As I scroll through various social media feeds I see countless complaints about none other than conference calls. Sure, we all have the tedious, boring and what feel like pointless conference calls on a semi-regular basis but by like token many productive and satisfying conference calls take place as well. Much of the success of a conference relies on etiquette. Nobody likes to sit across the dinner table from somebody who chews with their mouth open in the same way that no one wants to sit on a conference call with people who don’t seem prepared and are not organized.
A recent article in the Houston Chronicle outlined some basic guidelines for best practice before, during and after a conference call that can ensure a productive experience.
Before: Before any numbers are dialed or talking points discussed one must first create an agenda for the meeting. This can be talking points, an outline or list of tasks—anything help guide the organization of the call. Location, location, location. If the call is from the office, a quite room with a round table is optimum, but from home a quite place is just as suitable. This is vital to avoid repetitious comments and ensure all parties are in clear communication. Finally, make sure to test your phones so that there are no technology snafus when trying to initiate your conference call.
During: All parties should have an agenda or list of tasks in front of them, but most importantly it is imperative for the “leader” to ensure the necessary tasks are completed on the call. While discussing points on the call one should not interrupt others speaking and allow all parties to speak on a subject manner before chiming in again. Once all parties have spoken, feel free to give your additional input but avoid droning on—aka “killing a dead horse”—because that doesn’t help anybody. A point of interest is the mute button. When taking notes on a computer the mute button can help provide that one’s keyboard isn’t interfering with the conversation. Conversely, the mute function is not there to turn around and talk to co-worker about lunch or eat lunch for that matter.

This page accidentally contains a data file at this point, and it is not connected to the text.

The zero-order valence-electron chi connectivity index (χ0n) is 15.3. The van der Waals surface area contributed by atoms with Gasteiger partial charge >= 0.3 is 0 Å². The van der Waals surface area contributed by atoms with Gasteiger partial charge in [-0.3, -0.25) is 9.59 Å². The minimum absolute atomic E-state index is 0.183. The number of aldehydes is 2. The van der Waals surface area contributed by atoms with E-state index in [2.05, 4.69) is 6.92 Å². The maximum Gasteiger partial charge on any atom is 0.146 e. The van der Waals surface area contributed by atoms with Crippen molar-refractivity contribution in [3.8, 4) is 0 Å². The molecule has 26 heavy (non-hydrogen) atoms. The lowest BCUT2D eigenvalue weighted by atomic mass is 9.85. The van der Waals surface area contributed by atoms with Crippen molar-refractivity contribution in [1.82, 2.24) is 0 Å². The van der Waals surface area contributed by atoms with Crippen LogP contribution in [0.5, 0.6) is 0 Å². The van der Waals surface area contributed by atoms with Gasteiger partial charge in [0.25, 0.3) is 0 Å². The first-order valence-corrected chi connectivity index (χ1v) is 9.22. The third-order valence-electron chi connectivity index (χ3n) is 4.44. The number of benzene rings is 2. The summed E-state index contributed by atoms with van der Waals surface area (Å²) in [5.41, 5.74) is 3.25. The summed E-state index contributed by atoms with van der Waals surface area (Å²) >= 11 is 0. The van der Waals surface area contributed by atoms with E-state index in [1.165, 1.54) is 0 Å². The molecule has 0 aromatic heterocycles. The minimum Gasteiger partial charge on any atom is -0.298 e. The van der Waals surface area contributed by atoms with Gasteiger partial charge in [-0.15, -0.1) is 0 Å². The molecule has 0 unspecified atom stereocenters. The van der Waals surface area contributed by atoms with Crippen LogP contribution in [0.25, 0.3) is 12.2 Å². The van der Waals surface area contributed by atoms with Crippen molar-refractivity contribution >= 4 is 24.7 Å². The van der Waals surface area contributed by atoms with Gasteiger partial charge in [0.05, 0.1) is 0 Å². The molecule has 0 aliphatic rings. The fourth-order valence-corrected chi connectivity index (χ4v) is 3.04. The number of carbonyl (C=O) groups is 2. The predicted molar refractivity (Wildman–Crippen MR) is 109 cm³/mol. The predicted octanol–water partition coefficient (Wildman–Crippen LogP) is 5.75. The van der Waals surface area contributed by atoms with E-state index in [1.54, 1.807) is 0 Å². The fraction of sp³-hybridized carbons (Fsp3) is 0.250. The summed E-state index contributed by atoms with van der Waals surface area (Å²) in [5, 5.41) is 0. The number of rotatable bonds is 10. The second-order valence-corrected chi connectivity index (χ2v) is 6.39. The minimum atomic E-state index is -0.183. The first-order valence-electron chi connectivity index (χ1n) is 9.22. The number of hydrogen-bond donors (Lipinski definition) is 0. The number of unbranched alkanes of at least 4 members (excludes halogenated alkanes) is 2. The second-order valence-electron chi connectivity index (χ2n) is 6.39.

After: Something I do on every conference call I participate is take notes—especially if speaking with a client for the first time. The only way for me to remember all that was discussed is to take clear notes, and the best way to keep all participants on the same page is to share one’s notes from the meeting. If a client sees that I am proactively engaging him/her and his/her business’s focus than I’m one step ahead of the game, and we all share the same understanding of what took place during the meeting.
The complaints on social media may pile up about the agony that is a bad conference call, the benefits of conference call services offer business capabilities it has never experienced. And, if one chooses to follow a simple guideline of proper conference call etiquette like that above future Tweets may have a more positive spin.
Edited by Alisen Downey